As the Arizona Cardinals enter a make-or-break season, much of the focus is on quarterback Kyler Murray and whether he can take the next step. Perhaps the biggest question for the team, however, is whether head coach Kliff Kingsbury’s offense can become a force at the NFL level.
When Kingsbury entered the NFL from Texas Tech, there was a lot of buzz and excitement surrounding his offense — how would a true “air raid” system function at the pro level? Was he going to take the league by storm with 10 personnel (one back, zero tight ends, four wide receivers) and empty sets? Would he prove that some of the best college offenses in existence could work just fine in the NFL?
The average NFL team ran 29 plays from 10 personnel during the 2019 season — Kingsbury’s first in the league. The Cardinals ran 168 over the first four weeks, almost 60% of their offensive snaps. They came out running as close to a college version of the air raid as you’re going to find in the NFL but quickly realized the offense needed an adjustment.
While 10 personnel was featured on almost two-thirds of their snaps during the first month of the season, they ran it on just 18.3% of their snaps during the final month of that year. It was still the most in the league during that time, but it clearly represented a massive shift from what they expected when the season began.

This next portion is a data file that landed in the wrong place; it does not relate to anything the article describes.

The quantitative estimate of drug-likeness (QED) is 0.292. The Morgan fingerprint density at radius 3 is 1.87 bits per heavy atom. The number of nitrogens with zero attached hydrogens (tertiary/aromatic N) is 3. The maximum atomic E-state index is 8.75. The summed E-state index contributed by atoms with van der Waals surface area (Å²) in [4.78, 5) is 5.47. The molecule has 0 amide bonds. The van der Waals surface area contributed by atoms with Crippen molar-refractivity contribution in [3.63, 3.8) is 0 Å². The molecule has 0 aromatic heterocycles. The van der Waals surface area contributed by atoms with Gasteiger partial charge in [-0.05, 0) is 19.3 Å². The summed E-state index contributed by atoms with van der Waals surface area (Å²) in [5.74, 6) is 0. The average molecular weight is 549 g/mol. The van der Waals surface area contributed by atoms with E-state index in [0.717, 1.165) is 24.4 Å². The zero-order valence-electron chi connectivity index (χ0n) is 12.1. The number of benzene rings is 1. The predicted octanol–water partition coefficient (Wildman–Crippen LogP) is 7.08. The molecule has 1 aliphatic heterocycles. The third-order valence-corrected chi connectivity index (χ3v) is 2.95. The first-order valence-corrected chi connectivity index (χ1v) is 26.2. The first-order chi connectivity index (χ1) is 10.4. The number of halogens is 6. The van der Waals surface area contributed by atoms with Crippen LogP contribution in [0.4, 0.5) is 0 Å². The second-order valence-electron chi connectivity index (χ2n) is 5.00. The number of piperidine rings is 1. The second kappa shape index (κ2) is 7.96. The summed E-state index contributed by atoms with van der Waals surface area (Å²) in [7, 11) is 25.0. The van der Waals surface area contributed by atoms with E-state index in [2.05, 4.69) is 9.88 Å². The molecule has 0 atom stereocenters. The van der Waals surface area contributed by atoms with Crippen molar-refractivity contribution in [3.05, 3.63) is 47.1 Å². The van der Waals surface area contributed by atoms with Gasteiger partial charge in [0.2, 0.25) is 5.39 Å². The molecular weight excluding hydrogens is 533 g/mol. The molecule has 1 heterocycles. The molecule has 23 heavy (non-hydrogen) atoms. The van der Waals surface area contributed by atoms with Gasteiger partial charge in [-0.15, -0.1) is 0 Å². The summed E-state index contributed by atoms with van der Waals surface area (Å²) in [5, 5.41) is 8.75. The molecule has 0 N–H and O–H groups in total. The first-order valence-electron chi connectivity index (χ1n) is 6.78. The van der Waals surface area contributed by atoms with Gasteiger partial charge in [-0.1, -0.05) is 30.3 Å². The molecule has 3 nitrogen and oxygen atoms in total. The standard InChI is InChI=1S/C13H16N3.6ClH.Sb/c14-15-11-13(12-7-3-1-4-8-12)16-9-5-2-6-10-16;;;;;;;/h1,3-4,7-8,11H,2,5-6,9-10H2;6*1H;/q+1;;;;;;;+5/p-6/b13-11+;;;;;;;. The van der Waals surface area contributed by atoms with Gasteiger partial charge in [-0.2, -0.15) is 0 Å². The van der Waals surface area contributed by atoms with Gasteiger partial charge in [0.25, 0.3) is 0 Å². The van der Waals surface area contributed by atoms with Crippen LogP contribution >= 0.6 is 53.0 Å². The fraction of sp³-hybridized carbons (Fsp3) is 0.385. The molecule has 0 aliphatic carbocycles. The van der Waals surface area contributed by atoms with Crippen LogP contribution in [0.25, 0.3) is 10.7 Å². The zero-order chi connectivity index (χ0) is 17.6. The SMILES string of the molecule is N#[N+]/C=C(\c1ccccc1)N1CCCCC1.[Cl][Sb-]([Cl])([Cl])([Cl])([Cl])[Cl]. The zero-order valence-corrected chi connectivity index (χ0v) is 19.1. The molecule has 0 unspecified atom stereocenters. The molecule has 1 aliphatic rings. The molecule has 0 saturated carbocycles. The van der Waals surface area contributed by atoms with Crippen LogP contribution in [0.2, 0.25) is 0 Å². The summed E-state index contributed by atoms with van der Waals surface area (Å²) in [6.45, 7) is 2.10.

Kingsbury has been adapting his offense to the NFL level on the fly and is feeling his way into the league every bit as much as his quarterback.
Conceptually, the air raid is built around spreading a defense out, diagnosing what it is showing pre-snap and then getting the ball out of the quarterback’s hands quickly to take advantage of what the defense is giving. It’s far from a new system, but its most extreme variants haven’t popped up in the NFL since the 1990s when the run-n-shoot was in vogue.
There are reasons for that, and Kingsbury is in a race against time to figure out which of those reasons can be overcome and which need to be schemed around.
Kingsbury has yet to move his receivers around the formation during his time in Arizona, instead sticking the wideouts to a specific side of the field and running their routes from that spot. Last season saw the addition of an elite playmaker at receiver when the Cardinals fleeced the Houston Texans for DeAndre Hopkins. With one of the best in the game in its arsenal, the team deployed its new superstar at left wide receiver on 88.3% of his snaps.
Hopkins finished the season with PFF's sixth-best receiving grade (88.0). The player ranked just above him, Allen Robinson, didn’t line up in any one spot on more than 42.9% of his snaps. Most receivers in today’s NFL follow a pattern closer to Robinson.
The Cardinals sacrifice the boost a receiver gets from moving around to find favorable matchups in exchange for added speed and efficiency that comes with every player always knowing where to line up and the tempo it allows.